Ovarian cancer

Ovarian Cancer

Ovaries are female reproductive organs present in a woman. There are two ovaries (right and left) present on each side of the pelvis (lower most part of the abdomen). The ovary consists of epithelial cells on the outside, germ cells and stromal cells on the inside.

The function of ovaries is to produce an egg every month in women of child- bearing age. This egg is produced in the middle of the menstrual cycle. This egg travels into the womb and can get fertilised by a sperm. The ovaries also produce hormones called Oestrogen and Progesterone which control the menstrual cycle and are responsible for the development of breasts and other body characteristics in a woman. The ovarian function begins at puberty and ends at menopause.

Ovarian Cancer

Ovarian cancer is cancer that has started in the ovary. Ovarian cancer can be of many types depending on which part of the ovary the cancer arises from. These are listed below in types of ovarian cancer. According to Globocan data 2018, there were 36,170 ovarian cancers in India, making up 3.1% of all cancers.

Types of Ovarian Cancer
Epithelial Carcinoma

Epithelial carcinomas are the most common cancers of the ovary. They constitute about 95% of all ovarian cancers. The epithelial cancers can again be of various types. The commonest one is serous carcinoma of the ovary. This makes up about 75% of all epithelial cancers. The other epithelial cancers include mucinous, endometrioid, clear cell, mixed and undifferentiated carcinomas.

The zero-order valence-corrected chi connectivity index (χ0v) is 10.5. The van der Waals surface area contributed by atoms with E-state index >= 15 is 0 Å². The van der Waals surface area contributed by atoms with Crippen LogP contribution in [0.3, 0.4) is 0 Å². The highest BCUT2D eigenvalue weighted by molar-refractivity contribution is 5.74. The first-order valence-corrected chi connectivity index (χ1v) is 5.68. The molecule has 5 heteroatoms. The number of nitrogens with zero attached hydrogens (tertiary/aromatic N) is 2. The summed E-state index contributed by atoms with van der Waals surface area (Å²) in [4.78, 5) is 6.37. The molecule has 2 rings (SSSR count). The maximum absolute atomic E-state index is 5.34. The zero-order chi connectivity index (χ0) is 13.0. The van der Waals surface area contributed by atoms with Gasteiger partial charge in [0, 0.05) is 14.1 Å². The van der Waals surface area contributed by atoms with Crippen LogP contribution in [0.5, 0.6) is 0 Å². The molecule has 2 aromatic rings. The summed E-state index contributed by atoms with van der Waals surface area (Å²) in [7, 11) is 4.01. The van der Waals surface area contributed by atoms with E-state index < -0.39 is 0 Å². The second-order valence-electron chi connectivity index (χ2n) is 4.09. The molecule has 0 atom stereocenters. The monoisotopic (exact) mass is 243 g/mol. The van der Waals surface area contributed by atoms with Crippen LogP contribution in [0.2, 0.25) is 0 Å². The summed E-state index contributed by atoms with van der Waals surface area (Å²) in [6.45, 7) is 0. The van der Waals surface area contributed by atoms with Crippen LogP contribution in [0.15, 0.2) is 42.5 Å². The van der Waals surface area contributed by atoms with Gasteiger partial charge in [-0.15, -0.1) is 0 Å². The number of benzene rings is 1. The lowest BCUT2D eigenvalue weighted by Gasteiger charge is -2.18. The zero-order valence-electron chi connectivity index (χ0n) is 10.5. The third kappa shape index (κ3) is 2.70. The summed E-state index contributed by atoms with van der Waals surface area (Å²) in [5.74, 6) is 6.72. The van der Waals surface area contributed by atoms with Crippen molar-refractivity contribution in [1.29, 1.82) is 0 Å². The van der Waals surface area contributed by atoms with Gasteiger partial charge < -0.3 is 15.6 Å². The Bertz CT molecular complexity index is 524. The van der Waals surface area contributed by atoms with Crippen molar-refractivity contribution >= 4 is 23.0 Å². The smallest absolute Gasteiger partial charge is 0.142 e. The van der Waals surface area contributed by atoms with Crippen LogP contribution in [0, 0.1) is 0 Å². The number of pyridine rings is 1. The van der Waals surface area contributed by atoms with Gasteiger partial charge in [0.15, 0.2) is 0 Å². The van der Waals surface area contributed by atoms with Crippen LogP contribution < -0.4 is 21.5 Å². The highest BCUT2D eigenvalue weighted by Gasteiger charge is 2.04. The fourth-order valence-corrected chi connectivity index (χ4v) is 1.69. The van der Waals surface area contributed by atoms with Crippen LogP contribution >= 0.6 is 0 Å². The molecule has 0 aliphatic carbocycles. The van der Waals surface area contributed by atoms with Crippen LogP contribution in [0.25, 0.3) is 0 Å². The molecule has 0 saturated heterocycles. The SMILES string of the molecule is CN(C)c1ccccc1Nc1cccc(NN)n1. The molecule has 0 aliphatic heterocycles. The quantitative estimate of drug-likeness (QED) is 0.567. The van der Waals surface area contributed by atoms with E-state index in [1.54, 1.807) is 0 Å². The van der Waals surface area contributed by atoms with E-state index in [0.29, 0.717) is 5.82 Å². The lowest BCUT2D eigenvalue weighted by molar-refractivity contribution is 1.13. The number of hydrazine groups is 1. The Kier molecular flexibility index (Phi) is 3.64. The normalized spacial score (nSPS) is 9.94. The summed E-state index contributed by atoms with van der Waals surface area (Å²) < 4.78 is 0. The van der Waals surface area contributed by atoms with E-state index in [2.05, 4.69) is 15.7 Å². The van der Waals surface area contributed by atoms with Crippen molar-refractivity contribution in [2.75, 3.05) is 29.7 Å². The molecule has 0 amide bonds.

The other 5% of ovarian cancers include teratomas, dysgerminomas, endodermal sinus tumour, embryonal carcinomas, mixed germ cell tumours, choriocarcinomas and sarcomas.

The cause of Ovarian cancer is not completely known but there are some risk factors which are given below. Having a risk factor does not necessarily mean that a cancer will develop but the risk is increased when compared to others who do not have the risk factors.


The risk of getting ovarian cancer increases with increasing age. 4 in 5 ovarian cancers occur in women over the age of 50.

Child bearing History

Women who never had children are at a higher risk of ovarian cancer than women who have given birth.


Either starting periods at an early age or a late menopause increases the risk of getting ovarian cancer. Using hormone replacement therapy (HRT) slightly increases the risk. This risk is reduced again once the HRT is stopped.

Diet and Weight

Being overweight can increase the risk of getting ovarian cancer. A diet high in animal fats and less vegetables can also increase the risk.


Having a condition called endometriosis can increase the risk of getting ovarian cancer.

Genetic factors